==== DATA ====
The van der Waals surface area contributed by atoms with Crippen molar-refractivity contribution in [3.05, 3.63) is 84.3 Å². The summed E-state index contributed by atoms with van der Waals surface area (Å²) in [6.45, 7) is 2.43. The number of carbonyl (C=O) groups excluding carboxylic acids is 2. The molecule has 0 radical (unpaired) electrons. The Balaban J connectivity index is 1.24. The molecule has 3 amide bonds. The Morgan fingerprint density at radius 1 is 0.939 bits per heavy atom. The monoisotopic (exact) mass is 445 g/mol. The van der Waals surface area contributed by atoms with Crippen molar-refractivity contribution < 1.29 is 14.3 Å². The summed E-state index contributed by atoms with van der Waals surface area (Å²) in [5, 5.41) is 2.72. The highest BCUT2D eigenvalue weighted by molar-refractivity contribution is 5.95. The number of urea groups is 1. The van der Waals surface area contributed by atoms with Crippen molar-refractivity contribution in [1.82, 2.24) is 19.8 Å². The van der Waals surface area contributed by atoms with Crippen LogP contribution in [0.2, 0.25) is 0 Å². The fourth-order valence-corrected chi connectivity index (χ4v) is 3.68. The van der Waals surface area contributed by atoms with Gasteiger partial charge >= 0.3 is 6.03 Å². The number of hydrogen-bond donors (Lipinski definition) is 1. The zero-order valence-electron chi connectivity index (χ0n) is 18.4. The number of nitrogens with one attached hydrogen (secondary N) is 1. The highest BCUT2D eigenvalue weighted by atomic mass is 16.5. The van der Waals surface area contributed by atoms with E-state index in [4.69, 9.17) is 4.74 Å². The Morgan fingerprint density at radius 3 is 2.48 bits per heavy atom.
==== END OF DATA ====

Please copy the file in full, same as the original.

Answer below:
The van der Waals surface area contributed by atoms with Crippen molar-refractivity contribution in [3.05, 3.63) is 84.3 Å². The summed E-state index contributed by atoms with van der Waals surface area (Å²) in [6.45, 7) is 2.43. The number of carbonyl (C=O) groups excluding carboxylic acids is 2. The molecule has 0 radical (unpaired) electrons. The Balaban J connectivity index is 1.24. The molecule has 3 amide bonds. The Morgan fingerprint density at radius 1 is 0.939 bits per heavy atom. The monoisotopic (exact) mass is 445 g/mol. The van der Waals surface area contributed by atoms with Crippen molar-refractivity contribution < 1.29 is 14.3 Å². The summed E-state index contributed by atoms with van der Waals surface area (Å²) in [5, 5.41) is 2.72. The highest BCUT2D eigenvalue weighted by molar-refractivity contribution is 5.95. The number of urea groups is 1. The van der Waals surface area contributed by atoms with Crippen molar-refractivity contribution in [1.82, 2.24) is 19.8 Å². The van der Waals surface area contributed by atoms with Crippen LogP contribution in [0.2, 0.25) is 0 Å². The fourth-order valence-corrected chi connectivity index (χ4v) is 3.68. The van der Waals surface area contributed by atoms with Gasteiger partial charge >= 0.3 is 6.03 Å². The number of hydrogen-bond donors (Lipinski definition) is 1. The zero-order valence-electron chi connectivity index (χ0n) is 18.4. The number of nitrogens with one attached hydrogen (secondary N) is 1. The highest BCUT2D eigenvalue weighted by atomic mass is 16.5. The van der Waals surface area contributed by atoms with E-state index in [4.69, 9.17) is 4.74 Å². The Morgan fingerprint density at radius 3 is 2.48 bits per heavy atom.